$100,000 is always a good number to grab most people’s attention with. It’s big enough to be a number that really counts and yet small enough to get lost in bigger budgets, after all if you put a ‘K’ at the top of the dollars column it becomes $100, and regrettably that’s exactly what many staff think when they read the document; after all it’s not their money.
The web has opened up a plethora of opportunities for small business allowing the supply of an unbelievable variety of products and services for an almost infinite range of costs (the amount you pay). In fact you can even pay as little as $10 to get a logo! (I suspect you know where I’m coming from now.) The real question though is: – what’s it worth?
Paying $10 for something to throw it away is a waste, but it’s an even greater waste to pay $100 for something that you could have bought for $10. The underlying process that controls one’s spending habits has much to do with how this operates. It is essentially what one comes to consider as the norm.
Take the example from a number of years back of one intrepid individual who, whilst having breakfast, noticed that one of the Nutri-grain’s in his bowl was the same as ET’s (of “phone home” fame) head. Seeing a dollar to be made it promptly goes onto eBay and it sells for in excess of $1000. Someone who bought it saw a perceived future value, and was willing to put the current value of $1000 to back that greater perceived value. Ultimately the value, and the worth, and the cost were destroyed when the Daily Telegraph bought a whole box of Nutri-grain for around $6 and found in excess of 30 ‘heads’ in their one box!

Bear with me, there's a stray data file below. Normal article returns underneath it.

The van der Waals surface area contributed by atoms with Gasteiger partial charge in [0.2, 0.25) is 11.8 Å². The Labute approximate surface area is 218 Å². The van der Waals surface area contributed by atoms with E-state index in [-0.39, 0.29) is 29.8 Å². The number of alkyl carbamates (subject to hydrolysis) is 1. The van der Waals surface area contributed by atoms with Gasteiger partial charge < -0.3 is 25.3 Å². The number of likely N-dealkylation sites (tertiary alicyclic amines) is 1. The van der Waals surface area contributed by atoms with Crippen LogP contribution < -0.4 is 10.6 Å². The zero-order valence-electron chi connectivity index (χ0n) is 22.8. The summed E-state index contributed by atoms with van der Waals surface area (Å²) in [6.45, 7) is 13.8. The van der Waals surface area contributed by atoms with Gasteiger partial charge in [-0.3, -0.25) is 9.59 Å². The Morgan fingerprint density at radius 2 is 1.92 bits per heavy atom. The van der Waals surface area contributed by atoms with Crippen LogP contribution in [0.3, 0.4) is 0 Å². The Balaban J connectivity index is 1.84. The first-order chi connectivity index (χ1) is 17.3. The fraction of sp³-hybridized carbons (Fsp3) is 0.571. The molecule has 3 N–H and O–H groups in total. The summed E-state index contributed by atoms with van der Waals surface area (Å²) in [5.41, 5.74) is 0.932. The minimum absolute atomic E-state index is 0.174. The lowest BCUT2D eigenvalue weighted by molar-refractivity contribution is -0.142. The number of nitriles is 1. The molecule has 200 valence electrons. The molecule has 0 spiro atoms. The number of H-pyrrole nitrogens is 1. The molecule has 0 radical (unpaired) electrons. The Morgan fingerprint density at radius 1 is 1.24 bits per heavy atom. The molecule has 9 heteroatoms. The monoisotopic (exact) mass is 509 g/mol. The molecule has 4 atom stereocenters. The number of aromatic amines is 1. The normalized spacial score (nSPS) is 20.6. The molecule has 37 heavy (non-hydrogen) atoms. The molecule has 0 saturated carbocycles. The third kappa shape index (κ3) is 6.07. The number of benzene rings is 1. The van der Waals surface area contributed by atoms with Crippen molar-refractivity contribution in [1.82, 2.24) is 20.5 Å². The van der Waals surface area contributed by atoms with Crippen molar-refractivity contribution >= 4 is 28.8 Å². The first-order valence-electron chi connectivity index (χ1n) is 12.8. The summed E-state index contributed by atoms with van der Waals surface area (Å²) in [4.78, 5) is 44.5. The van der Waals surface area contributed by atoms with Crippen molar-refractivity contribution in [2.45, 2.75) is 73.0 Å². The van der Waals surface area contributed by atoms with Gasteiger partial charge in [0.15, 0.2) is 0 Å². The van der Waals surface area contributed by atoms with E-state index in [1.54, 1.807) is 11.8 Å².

In large organisations, and particularly in governments, there are procurement processes that have been designed by large consulting entities that are essentially self-fulfilling. They set hurdles that suppliers must first climb over, they normally establish panels or lists of approved suppliers, and they set ongoing procedural steps that many small organisations cannot easily cope with, thus the system itself builds a gravy train for a select few that can benefit greatly.
I know as President of the Parramatta Chamber that I have a number of qualified (local/resident) Members who would have relished the opportunity to deliver a modified (i.e. not new) logo and ancillary paper/digital work for around 10 to 20 percent of what was paid, and there will be many others with similar arguments.
I get a lot of correspondence from ASIC and to be honest I really don’t even notice the logo; in fact it could be on the page upside down and I would be oblivious to it. It is the content of the correspondence that is relevant, not how pretty it looks.
Someone trying to sell me their product over someone else’s, well maybe, but then I’d like to think there are more important considerations than the logo on the letterhead. You see; … I’m normally in search of value.